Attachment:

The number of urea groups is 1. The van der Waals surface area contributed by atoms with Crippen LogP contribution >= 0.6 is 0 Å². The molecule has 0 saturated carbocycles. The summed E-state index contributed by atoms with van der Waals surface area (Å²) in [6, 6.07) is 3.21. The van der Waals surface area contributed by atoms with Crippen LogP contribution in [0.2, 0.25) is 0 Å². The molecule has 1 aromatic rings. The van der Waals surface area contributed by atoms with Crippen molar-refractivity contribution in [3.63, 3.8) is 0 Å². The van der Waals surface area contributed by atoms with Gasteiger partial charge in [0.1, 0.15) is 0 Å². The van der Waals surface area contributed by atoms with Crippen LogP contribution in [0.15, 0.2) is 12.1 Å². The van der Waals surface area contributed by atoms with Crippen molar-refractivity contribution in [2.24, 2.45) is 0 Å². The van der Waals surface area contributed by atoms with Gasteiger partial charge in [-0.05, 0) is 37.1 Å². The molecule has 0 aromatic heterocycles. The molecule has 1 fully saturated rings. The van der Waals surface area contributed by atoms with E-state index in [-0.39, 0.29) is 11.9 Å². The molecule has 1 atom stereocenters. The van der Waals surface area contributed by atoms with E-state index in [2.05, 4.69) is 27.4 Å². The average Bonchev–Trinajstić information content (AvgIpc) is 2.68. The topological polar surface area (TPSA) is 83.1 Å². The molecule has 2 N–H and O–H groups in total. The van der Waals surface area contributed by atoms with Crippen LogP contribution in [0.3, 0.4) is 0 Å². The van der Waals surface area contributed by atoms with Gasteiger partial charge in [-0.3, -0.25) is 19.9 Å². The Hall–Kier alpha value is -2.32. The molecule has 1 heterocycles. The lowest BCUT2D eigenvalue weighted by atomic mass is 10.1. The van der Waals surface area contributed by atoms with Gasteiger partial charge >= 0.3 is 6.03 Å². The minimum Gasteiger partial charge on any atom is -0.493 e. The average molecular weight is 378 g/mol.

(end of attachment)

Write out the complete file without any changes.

The number of urea groups is 1. The van der Waals surface area contributed by atoms with Crippen LogP contribution >= 0.6 is 0 Å². The molecule has 0 saturated carbocycles. The summed E-state index contributed by atoms with van der Waals surface area (Å²) in [6, 6.07) is 3.21. The van der Waals surface area contributed by atoms with Crippen LogP contribution in [0.2, 0.25) is 0 Å². The molecule has 1 aromatic rings. The van der Waals surface area contributed by atoms with Crippen molar-refractivity contribution in [3.63, 3.8) is 0 Å². The van der Waals surface area contributed by atoms with Gasteiger partial charge in [0.1, 0.15) is 0 Å². The van der Waals surface area contributed by atoms with Crippen LogP contribution in [0.15, 0.2) is 12.1 Å². The van der Waals surface area contributed by atoms with Crippen molar-refractivity contribution in [2.24, 2.45) is 0 Å². The van der Waals surface area contributed by atoms with Gasteiger partial charge in [-0.05, 0) is 37.1 Å². The molecule has 0 aromatic heterocycles. The molecule has 1 fully saturated rings. The van der Waals surface area contributed by atoms with E-state index in [-0.39, 0.29) is 11.9 Å². The molecule has 1 atom stereocenters. The van der Waals surface area contributed by atoms with E-state index in [2.05, 4.69) is 27.4 Å². The average Bonchev–Trinajstić information content (AvgIpc) is 2.68. The topological polar surface area (TPSA) is 83.1 Å². The molecule has 2 N–H and O–H groups in total. The van der Waals surface area contributed by atoms with Crippen LogP contribution in [0.3, 0.4) is 0 Å². The van der Waals surface area contributed by atoms with Gasteiger partial charge in [-0.3, -0.25) is 19.9 Å². The Hall–Kier alpha value is -2.32. The molecule has 1 heterocycles. The lowest BCUT2D eigenvalue weighted by atomic mass is 10.1. The van der Waals surface area contributed by atoms with Gasteiger partial charge >= 0.3 is 6.03 Å². The minimum Gasteiger partial charge on any atom is -0.493 e. The average molecular weight is 378 g/mol.